• 1 1
 @makripper: so, the Grim Donut?
  • 21 1
 I think the internet officially gives you permission to call a $3k complete competition-ready bike "affordable" full-stop, no "ish" hedge required.
  • 4 0
 Agreed, but while the internet may give you permission to use "affordable", certain advertising customers may disapprove of such blasphemy.
  • 12 1
 @pinhead907, you'd be surprised... There will always be someone who says "$XXX? I could buy a XXX for that much money." Check the YouTube comments for proof...
  • 1 1
 Define “competition-ready.”
  • 5 0
 @mikekazimer: I'm usually one of those guys. For example, I see the TRP derailleur a couple stories up this morning and I'm like "SLX for $75!!!11!". But with this bike I've got nothing.
  • 2 0
 @mikekazimer: I was reading the youtube comments...it was painful.

So many people have an incredibly narrow range of bike prices they thing is acceptable and anything outside of that is either overpriced or cheap crap. "Oh, its not between $1200 and $1500? Don't even waste my fukin time reviewing it so called "pinkbike""
  • 8 1
 I’ve recently been looking into a new bike... possibly the first one I’ve ever bought new, and I’m very tempted by this! It would be a big step-up though as I’ve never owned a full-suspension bike or a 29er. It’s a good looking bike though and the price is very appealing!
  • 23 2
 This would probably be like a full on DH bike for you then. I might suggest getting something in between this and a trail bike. Like a that canyon aluminum mule they tested. I think if you go too big and heavy on your first full sus, and first 29er, you might find it a bit too large and and heavy and slow feeling. If you had the ability to buy two bike, this would be rad to have in a quiver with a lighter trail bike. But as your only full sus, it would probably only make a lot of sense if you live in squamish or something like that.
  • 1 0
 @takeiteasyridehard: Yeah, I definitely agree. It’s a ‘hardcore’ hardtail I currently own (of the older variety), and it’s a more modern one that I’ve been primarily looking at. Having said that, for around £3000, bikes like these are pretty tempting!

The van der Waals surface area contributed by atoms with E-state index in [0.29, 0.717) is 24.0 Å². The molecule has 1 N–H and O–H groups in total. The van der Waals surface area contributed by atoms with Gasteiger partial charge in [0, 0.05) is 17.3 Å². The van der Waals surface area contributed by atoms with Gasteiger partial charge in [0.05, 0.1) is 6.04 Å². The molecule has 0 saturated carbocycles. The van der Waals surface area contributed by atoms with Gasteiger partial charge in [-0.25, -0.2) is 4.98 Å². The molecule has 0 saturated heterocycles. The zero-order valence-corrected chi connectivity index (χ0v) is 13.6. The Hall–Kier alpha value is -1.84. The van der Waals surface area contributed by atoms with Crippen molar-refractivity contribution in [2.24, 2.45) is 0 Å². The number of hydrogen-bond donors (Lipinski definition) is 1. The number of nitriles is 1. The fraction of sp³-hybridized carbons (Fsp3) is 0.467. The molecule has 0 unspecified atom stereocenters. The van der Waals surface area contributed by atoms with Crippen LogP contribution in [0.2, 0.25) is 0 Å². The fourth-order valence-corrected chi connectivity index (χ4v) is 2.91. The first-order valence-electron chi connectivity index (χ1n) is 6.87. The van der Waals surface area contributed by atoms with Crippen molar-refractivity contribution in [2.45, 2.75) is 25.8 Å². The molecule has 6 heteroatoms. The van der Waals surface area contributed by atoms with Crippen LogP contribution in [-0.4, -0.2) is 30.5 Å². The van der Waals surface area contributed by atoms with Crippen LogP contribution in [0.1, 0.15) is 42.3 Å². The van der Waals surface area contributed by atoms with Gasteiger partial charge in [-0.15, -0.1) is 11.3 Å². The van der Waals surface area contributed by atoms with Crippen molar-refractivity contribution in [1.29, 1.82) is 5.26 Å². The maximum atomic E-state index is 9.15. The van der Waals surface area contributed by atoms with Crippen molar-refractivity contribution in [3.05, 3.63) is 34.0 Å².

• 2 0
 @brucemacd: yeah I was doing a bit of reflecting also. When I was younger I had a dh bike and a hardcore hardtail that I raced dh on prior to the true fully dh bike. It was a blast, and I didnt regret it. But I was young, fit, stupid, and only cared about the downs. There was not much trail riding unless it linked to a good dh trail. If that's you're style (whether or not it includes stupid), maybe it would be good. Learning to throw around a big bike makes lighter stuff seem like its bmx flickable. So it could be good. Just depends on your priorities.
  • 3 1
 Do it up! It's cheap and looks sweet!
  • 5 7
 @brucemacd: don't waste money on a short travel full sus trail bike. Full enduro or bust! Your harcore hardtail is enough of a trail bike. It's probably faster than a short travel fs too.
  • 3 1
 I recently moved to a FS 29er (Polygon TCool and it was the best bike related purchase I have made. 140 front and back is plenty of squish for me and it climbs better than my old 29 hard tail. Outside of little extra maintenance, I can't think of a single drawback.
  • 1 1
 @Burningbird: you bring up a good point with the labor costs of owning a full squish. Probably doubles maintenance at least. Evey couple years those frame bearings are expensive. And you can get away with letting fork service intervals go, but rear shocks need love often....